PRETTY BEAUTIFUL YOUNG GIRLS TWIN SISTERS READ BOOK ~ 1859 Art Print Engraving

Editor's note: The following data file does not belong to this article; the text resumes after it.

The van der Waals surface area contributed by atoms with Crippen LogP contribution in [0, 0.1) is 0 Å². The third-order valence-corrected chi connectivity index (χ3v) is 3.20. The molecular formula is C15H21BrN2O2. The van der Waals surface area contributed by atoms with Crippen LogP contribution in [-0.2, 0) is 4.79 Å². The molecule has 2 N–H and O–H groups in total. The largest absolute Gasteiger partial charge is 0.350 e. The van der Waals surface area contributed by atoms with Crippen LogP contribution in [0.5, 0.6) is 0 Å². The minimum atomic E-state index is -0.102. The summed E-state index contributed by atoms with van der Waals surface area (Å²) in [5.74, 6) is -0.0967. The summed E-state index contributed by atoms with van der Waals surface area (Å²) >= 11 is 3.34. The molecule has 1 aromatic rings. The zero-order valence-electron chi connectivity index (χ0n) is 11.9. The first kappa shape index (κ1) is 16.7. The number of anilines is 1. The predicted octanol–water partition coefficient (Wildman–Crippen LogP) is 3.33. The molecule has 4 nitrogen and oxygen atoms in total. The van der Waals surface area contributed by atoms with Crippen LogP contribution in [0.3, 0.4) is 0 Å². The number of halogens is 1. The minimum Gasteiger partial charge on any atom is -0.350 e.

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Seller: lineart (21,298) 99.7%, Location: New Providence, New Jersey, Ships to: Worldwide, Item: 311896012250 THE SISTERS Artist: Sir C. L. Eastlake Engraver: R. Graves Note: the title in the table above is printed below the engraving CLICK HERE TO SEE MORE 19th CENTURY ANTIQUE PRINTS LIKE THIS ONE!! PRINT DATE: This lithograph was printed in 1859; it is not a modern reproduction in any way. PRINT SIZE: Overall print size is 9 inches by 12 inches including white borders, actual scene is 7 1/2 inches by 9 1/2 inches. PRINT CONDITION: Condition is excellent. Bright and clean. Blank on reverse. Paper is quality woven rag stock paper. SHIPPING: Buyer to pay shipping, domestic orders receives priority mail, international orders receive regular air mail unless otherwise asked for. We take a variety of payment options, more payment details will be in our email after auction close. We pack properly to protect your item! FROM THE ORIGINAL DESCRIPTION: No one who is thoroughly conversant with the works of Sir Charles Eastlake would be likely to attribute this picture to any other hand, so completely does it bear the impress of those qualities which characteristic the President's style,-his elegance of composition, his delicacy of feeling, and tenderness of coloring, which here almost amounts to feebleness. The figures are, we have heard, portraits of two sisters, maidens of English birth and blood, but they are so like some of the females which the painter has introduced into other works, and are so Italianized, as it were, that one is apt to imagine they have served as favorite models for several of his pictures; certain it is that he has brought his feeling for Italian art into his representation of these aristocratic descendants of Saxon lineage. We have spoken of the coloring as having a tendency to weakness, but it is only by comparison with that we are accustomed to see from the hands of the best painters of the English school, and also by comparison with many of the pictures painted by the President himself, whose most important works,-those which he produced in the zenith of his practice,-are remarkably rich, though not brilliant) in color; forcible, but not overpowering. Moreover, there is in this picture such a beautiful harmony of tints throughout the whole, that it in a great measure compensates for the absence of that other quality-power, which many consider as absolutely essential to good painting. The features of the " Sisters " are very lovely, eloquently expressive of gentle birth, intelligence, and sweetness of temper, discoursing with abundant earnestness the language of the heart. Almost all the works of Sir Charles Eastlake manifest a feeling that has its origin in his love of early Italian art;' and who that has studied it in the best examples-those which exhibit but little indication of the influence of Greek or Byzantine art-is not impressed with the pure and exalted sentiments that animated the spirits of those old painters? " If," says M. Rio, in his " Poetry of Christian Art," " we consider painting in the periods of its development as the imperfect but progressive expression-the voice, as it were, of the nations of modern Europe, before the formation of their language; if we reflect that in these rude works were deposited the strongest and purest emotions of their hearts, as well as the liveliest creations of their imaginations; that it was their hope and intention that these despised works should be immortal, and render undying testimony to their enthusiasm and faith; we become less severe in our criticism of the various kinds of merit, the union of which constitutes, in our judgment, a chief-d'oeuvre, and, fixing our attention less closely on the surface of things, we endeavor to penetrate more deeply into their nature." It is because we accustom ourselves to look too much for the external evidences of good art-its mere mechanism, as it were-and too little for the mind and soul of the painter, that these inspirations of the early masters leave so unfavorable and unworthy an impression upon us. In a word, ours is an age in which both artists, and they who profess to love art, have little community of feeling with those who lived four or five centuries before us. The types of the President's style of painting are found in the Venetian school when it was still under the influence of the traditions of Christian art, and had not imbibed that voluptuousness-the word is used here in its most refined sense-of manner which at a subsequent period characterized its disciples: even in those works which do not strictly represent religions subjects, such as his "Pilgrims arriving in sight of Rome," there is a devotional feeling and a solemnity of treatment that almost justifies their being included under such a title. Other living painters may possibly make stronger appeals to popular admiration, but the best pictures by Sir C. Eastlake will always win the suffrages of the discriminating few. "The Sisters" 'is in the Royal Collection at Osborne. BIOGRAPHY OF ARTIST: Sir Charles Lock Eastlake (born in Plymouth, 17 Nov 1793; died in Pisa, 24 Dec 1865) was an English painter, museum director, collector and writer. Fourth son of an Admiralty lawyer at Plymouth, he was educated at local grammar schools and then, briefly, at Charterhouse, Surrey. Determined to become a painter, he began work in 1809 as Benjamin Robert Haydon's first pupil and as a student at the Royal Academy Schools in London. In 1815 he exhibited for the first time at the British Institution, visited Paris and studied the pictures in the Musée Napoléon. He achieved his first conspicuous success with a scene from contemporary history that he had himself witnessed, Napoleon on Board the Bellerophon in Plymouth Sound (1815; London, N. Mar. Mus.). Please note: the terms used in our auctions for engraving, etching, lithograph, plate, photogravure etc. are ALL prints on paper, and NOT blocks of steel or wood or any other material. "ENGRAVINGS", the term commonly used for these paper prints, were the most common method in the 1700s and 1800s for illustrating old books, and these paper prints or "engravings" were created by the intaglio process of etching the negative of the image into a block of steel, copper, wood etc, and then when inked and pressed onto paper, a print image was created. These prints or engravings were usually inserted into books, although many were also printed and issued as loose stand alone lithographs. They often had a tissue guard or onion skin frontis to protect them from transferring their ink to the opposite page and were usually on much thicker quality woven rag stock paper than the regular prints. So this auction is for an antique paper print(s), probably from an old book, of very high quality and usually on very thick rag stock paper. A RARE FIND! AND GREAT DECORATION FOR YOUR OFFICE OR HOME WALL